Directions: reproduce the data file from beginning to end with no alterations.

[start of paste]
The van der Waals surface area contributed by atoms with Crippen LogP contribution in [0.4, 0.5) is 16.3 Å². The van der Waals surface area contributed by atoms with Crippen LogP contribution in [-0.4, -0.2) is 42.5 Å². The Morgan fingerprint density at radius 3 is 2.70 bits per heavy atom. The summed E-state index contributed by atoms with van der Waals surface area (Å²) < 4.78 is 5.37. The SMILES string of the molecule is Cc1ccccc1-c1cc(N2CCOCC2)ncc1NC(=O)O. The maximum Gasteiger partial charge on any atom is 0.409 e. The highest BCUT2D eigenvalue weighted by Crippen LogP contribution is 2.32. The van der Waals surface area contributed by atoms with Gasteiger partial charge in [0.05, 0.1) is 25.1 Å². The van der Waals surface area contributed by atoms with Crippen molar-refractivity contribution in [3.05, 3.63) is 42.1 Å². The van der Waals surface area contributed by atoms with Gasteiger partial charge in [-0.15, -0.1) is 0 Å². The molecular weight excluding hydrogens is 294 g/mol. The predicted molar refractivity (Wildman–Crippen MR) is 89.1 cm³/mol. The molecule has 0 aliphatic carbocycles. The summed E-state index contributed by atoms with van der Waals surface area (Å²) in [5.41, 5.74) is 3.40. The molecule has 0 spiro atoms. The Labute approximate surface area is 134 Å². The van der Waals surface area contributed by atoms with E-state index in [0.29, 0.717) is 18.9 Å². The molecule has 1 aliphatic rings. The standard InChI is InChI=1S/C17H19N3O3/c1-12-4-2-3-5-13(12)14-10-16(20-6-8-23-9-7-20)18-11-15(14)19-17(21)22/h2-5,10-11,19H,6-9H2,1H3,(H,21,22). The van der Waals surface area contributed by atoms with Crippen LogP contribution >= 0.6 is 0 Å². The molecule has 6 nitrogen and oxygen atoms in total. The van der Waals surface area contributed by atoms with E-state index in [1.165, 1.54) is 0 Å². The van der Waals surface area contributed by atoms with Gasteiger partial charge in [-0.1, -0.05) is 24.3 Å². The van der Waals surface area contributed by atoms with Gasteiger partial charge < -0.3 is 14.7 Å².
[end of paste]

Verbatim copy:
The van der Waals surface area contributed by atoms with Crippen LogP contribution in [0.4, 0.5) is 16.3 Å². The van der Waals surface area contributed by atoms with Crippen LogP contribution in [-0.4, -0.2) is 42.5 Å². The Morgan fingerprint density at radius 3 is 2.70 bits per heavy atom. The summed E-state index contributed by atoms with van der Waals surface area (Å²) < 4.78 is 5.37. The SMILES string of the molecule is Cc1ccccc1-c1cc(N2CCOCC2)ncc1NC(=O)O. The maximum Gasteiger partial charge on any atom is 0.409 e. The highest BCUT2D eigenvalue weighted by Crippen LogP contribution is 2.32. The van der Waals surface area contributed by atoms with Gasteiger partial charge in [0.05, 0.1) is 25.1 Å². The van der Waals surface area contributed by atoms with Crippen molar-refractivity contribution in [3.05, 3.63) is 42.1 Å². The van der Waals surface area contributed by atoms with Gasteiger partial charge in [-0.15, -0.1) is 0 Å². The molecular weight excluding hydrogens is 294 g/mol. The predicted molar refractivity (Wildman–Crippen MR) is 89.1 cm³/mol. The molecule has 0 aliphatic carbocycles. The summed E-state index contributed by atoms with van der Waals surface area (Å²) in [5.41, 5.74) is 3.40. The molecule has 0 spiro atoms. The Labute approximate surface area is 134 Å². The van der Waals surface area contributed by atoms with E-state index in [0.29, 0.717) is 18.9 Å². The molecule has 1 aliphatic rings. The standard InChI is InChI=1S/C17H19N3O3/c1-12-4-2-3-5-13(12)14-10-16(20-6-8-23-9-7-20)18-11-15(14)19-17(21)22/h2-5,10-11,19H,6-9H2,1H3,(H,21,22). The van der Waals surface area contributed by atoms with Crippen LogP contribution >= 0.6 is 0 Å². The molecule has 6 nitrogen and oxygen atoms in total. The van der Waals surface area contributed by atoms with E-state index in [1.165, 1.54) is 0 Å². The van der Waals surface area contributed by atoms with Gasteiger partial charge in [-0.1, -0.05) is 24.3 Å². The van der Waals surface area contributed by atoms with Gasteiger partial charge < -0.3 is 14.7 Å².